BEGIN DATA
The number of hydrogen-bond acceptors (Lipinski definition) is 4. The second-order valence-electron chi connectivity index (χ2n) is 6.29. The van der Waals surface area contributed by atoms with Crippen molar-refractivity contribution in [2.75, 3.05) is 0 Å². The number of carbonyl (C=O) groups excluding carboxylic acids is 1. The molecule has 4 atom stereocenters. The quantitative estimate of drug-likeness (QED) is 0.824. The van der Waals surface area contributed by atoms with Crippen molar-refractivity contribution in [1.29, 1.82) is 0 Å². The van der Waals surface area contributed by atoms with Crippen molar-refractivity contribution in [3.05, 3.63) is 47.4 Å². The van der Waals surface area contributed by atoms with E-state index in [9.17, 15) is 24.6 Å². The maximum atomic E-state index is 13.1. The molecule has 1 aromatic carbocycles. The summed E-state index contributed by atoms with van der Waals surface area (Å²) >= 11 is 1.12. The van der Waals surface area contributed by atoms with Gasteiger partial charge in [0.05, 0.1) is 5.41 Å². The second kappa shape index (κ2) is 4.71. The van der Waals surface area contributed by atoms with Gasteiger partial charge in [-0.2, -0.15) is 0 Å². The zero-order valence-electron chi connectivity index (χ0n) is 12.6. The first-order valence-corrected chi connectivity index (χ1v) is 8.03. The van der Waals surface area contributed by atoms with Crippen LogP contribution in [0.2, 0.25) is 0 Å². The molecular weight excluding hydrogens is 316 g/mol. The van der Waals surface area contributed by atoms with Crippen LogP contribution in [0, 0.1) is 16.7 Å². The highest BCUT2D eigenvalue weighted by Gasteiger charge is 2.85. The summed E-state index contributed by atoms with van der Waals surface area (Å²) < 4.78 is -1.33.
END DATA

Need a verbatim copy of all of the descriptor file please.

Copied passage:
The number of hydrogen-bond acceptors (Lipinski definition) is 4. The second-order valence-electron chi connectivity index (χ2n) is 6.29. The van der Waals surface area contributed by atoms with Crippen molar-refractivity contribution in [2.75, 3.05) is 0 Å². The number of carbonyl (C=O) groups excluding carboxylic acids is 1. The molecule has 4 atom stereocenters. The quantitative estimate of drug-likeness (QED) is 0.824. The van der Waals surface area contributed by atoms with Crippen molar-refractivity contribution in [1.29, 1.82) is 0 Å². The van der Waals surface area contributed by atoms with Crippen molar-refractivity contribution in [3.05, 3.63) is 47.4 Å². The van der Waals surface area contributed by atoms with E-state index in [9.17, 15) is 24.6 Å². The maximum atomic E-state index is 13.1. The molecule has 1 aromatic carbocycles. The summed E-state index contributed by atoms with van der Waals surface area (Å²) >= 11 is 1.12. The van der Waals surface area contributed by atoms with Gasteiger partial charge in [0.05, 0.1) is 5.41 Å². The second kappa shape index (κ2) is 4.71. The van der Waals surface area contributed by atoms with Gasteiger partial charge in [-0.2, -0.15) is 0 Å². The zero-order valence-electron chi connectivity index (χ0n) is 12.6. The first-order valence-corrected chi connectivity index (χ1v) is 8.03. The van der Waals surface area contributed by atoms with Crippen LogP contribution in [0.2, 0.25) is 0 Å². The molecular weight excluding hydrogens is 316 g/mol. The van der Waals surface area contributed by atoms with Crippen LogP contribution in [0, 0.1) is 16.7 Å². The highest BCUT2D eigenvalue weighted by Gasteiger charge is 2.85. The summed E-state index contributed by atoms with van der Waals surface area (Å²) < 4.78 is -1.33.